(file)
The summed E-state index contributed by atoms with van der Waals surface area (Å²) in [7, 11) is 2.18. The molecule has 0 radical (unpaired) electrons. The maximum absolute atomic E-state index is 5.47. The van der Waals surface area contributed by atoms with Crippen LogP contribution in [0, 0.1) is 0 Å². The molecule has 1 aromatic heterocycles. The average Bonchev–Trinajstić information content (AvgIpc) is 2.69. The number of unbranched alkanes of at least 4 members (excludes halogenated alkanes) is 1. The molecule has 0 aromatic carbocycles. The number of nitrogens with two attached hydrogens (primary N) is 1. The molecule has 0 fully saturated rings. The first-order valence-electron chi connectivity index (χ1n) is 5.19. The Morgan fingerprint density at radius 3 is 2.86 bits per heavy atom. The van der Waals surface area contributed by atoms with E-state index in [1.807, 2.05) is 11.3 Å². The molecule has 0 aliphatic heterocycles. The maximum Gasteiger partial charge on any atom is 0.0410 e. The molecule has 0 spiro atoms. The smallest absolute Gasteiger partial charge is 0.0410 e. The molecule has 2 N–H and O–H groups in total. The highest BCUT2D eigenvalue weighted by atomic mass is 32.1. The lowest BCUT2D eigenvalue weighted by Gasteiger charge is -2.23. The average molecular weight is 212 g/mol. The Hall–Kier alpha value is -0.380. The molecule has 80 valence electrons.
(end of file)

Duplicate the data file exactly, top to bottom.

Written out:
The summed E-state index contributed by atoms with van der Waals surface area (Å²) in [7, 11) is 2.18. The molecule has 0 radical (unpaired) electrons. The maximum absolute atomic E-state index is 5.47. The van der Waals surface area contributed by atoms with Crippen LogP contribution in [0, 0.1) is 0 Å². The molecule has 1 aromatic heterocycles. The average Bonchev–Trinajstić information content (AvgIpc) is 2.69. The number of unbranched alkanes of at least 4 members (excludes halogenated alkanes) is 1. The molecule has 0 aromatic carbocycles. The number of nitrogens with two attached hydrogens (primary N) is 1. The molecule has 0 fully saturated rings. The first-order valence-electron chi connectivity index (χ1n) is 5.19. The Morgan fingerprint density at radius 3 is 2.86 bits per heavy atom. The van der Waals surface area contributed by atoms with E-state index in [1.807, 2.05) is 11.3 Å². The molecule has 0 aliphatic heterocycles. The maximum Gasteiger partial charge on any atom is 0.0410 e. The molecule has 0 spiro atoms. The smallest absolute Gasteiger partial charge is 0.0410 e. The molecule has 2 N–H and O–H groups in total. The highest BCUT2D eigenvalue weighted by atomic mass is 32.1. The lowest BCUT2D eigenvalue weighted by Gasteiger charge is -2.23. The average molecular weight is 212 g/mol. The Hall–Kier alpha value is -0.380. The molecule has 80 valence electrons.